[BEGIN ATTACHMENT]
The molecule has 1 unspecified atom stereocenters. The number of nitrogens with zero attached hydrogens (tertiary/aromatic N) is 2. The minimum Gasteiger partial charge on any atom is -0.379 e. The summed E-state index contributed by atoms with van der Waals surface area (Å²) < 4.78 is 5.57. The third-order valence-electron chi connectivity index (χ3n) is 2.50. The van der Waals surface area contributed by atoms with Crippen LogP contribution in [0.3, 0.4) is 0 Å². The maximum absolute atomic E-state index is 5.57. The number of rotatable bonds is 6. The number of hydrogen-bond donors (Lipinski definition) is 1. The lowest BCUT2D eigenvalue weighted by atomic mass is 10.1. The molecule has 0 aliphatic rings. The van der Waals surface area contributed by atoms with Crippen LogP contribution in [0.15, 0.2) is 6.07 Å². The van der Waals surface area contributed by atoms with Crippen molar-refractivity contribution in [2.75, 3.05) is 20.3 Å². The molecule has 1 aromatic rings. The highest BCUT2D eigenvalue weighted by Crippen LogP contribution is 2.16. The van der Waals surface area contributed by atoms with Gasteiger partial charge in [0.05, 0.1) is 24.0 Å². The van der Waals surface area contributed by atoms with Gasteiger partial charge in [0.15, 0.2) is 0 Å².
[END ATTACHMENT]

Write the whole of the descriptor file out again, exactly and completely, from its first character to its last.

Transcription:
The molecule has 1 unspecified atom stereocenters. The number of nitrogens with zero attached hydrogens (tertiary/aromatic N) is 2. The minimum Gasteiger partial charge on any atom is -0.379 e. The summed E-state index contributed by atoms with van der Waals surface area (Å²) < 4.78 is 5.57. The third-order valence-electron chi connectivity index (χ3n) is 2.50. The van der Waals surface area contributed by atoms with Crippen LogP contribution in [0.3, 0.4) is 0 Å². The maximum absolute atomic E-state index is 5.57. The number of rotatable bonds is 6. The number of hydrogen-bond donors (Lipinski definition) is 1. The lowest BCUT2D eigenvalue weighted by atomic mass is 10.1. The molecule has 0 aliphatic rings. The van der Waals surface area contributed by atoms with Crippen LogP contribution in [0.15, 0.2) is 6.07 Å². The van der Waals surface area contributed by atoms with Crippen molar-refractivity contribution in [2.75, 3.05) is 20.3 Å². The molecule has 1 aromatic rings. The highest BCUT2D eigenvalue weighted by Crippen LogP contribution is 2.16. The van der Waals surface area contributed by atoms with Gasteiger partial charge in [0.05, 0.1) is 24.0 Å². The van der Waals surface area contributed by atoms with Gasteiger partial charge in [0.15, 0.2) is 0 Å².